Golf School: How to Putt On US Open-Style Greens
A wise man once told me that “a good golf course has to protect itself with long rough and hard greens”. A fan of Seth Raynor and Donald Ross courses who are notorious for defending their holes with slope-riddled, fast and hard greens, he is the first person i’ve ever seen cut a putt against a slope to slow it’s speed as it feathers towards the hole. Thanks for the lesson Burkie!
Fast greens demand two things, knowledge on speed and break. In that order. A great stroke with the right speed can still go in but if the speed is off then a three-putt comes into play. In a recent Golf Digest article, they discuss how to make sure you get your ball in the hole in no more than three putts.
TAKE THE LONG ONES SERIOUSLY
Even if it’s a putt you think you have no chance of making, don’t just step up and hit it. Take your time with the read. If you get it right, fast greens will help you get the ball close to the cup even if your speed isn’t perfect.
FIND THE ENTRY POINT
To find your line, try to determine where the ball will drop in the hole. That helps you see the path all the way back to your ball from the cup.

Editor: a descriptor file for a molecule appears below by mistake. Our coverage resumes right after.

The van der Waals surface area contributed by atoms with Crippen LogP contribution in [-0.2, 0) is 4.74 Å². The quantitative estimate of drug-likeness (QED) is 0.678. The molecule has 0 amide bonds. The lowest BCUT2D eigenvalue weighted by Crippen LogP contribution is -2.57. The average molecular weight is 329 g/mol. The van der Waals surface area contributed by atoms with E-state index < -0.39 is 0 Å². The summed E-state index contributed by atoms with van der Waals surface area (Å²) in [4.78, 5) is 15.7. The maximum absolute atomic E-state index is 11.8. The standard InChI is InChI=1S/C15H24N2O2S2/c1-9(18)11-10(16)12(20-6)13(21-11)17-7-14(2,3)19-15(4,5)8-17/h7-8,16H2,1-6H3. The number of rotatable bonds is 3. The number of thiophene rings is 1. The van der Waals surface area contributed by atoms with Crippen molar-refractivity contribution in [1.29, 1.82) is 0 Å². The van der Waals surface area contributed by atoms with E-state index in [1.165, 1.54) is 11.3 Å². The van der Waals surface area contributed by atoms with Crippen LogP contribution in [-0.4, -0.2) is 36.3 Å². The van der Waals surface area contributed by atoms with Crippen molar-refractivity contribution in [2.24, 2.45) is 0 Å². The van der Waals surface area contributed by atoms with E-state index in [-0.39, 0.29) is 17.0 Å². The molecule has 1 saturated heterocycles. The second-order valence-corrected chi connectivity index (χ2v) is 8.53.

READ PUTTS IN A CIRCLE
I start from behind my ball and then walk along the high side of the putting line, around the back of the cup and then back along the low side. Why? My feet are absorbing a lot of information the break and speed as I walk around.
CONFIRM IT FROM THE LOW SIDE
Reading a putt from the low side gives you the best perspective of how much break there is. It’s a lot easier to see the slope from there.
IT’S OK TO CHECK AGAIN
If you’re still not sure, do what I do: I take one more walk halfway to the hole to pinpoint the spot on the edge of the cup where the putt will drop. This should confirm what you learned on the circle walk and the low-side green read.
CENTER THE BALL
I create a pathway with four tees when I practice to make sure my putter is moving on the right path when it strikes the ball. It should pass between the tees without striking any of them. If it hits one, I know my path was off. The point is, if you roll it on the right line from a short distance, you can usually get away with a stroke that’s too hard or soft on fast greens. Feel isn’t as big a deal on short ones.
MAKE A GOOD STROKE
You can tell you hit the putt in the middle of the clubface by how good contact feels—and how smooth the ball rolls. If you hit it off the toe or heel, it won’t feel right.
SAVE THIS FOR LAST
Hit 15 or so putts before you play to get a feel for the speed. Get confident, and the greens on the course won’t seem scary at all.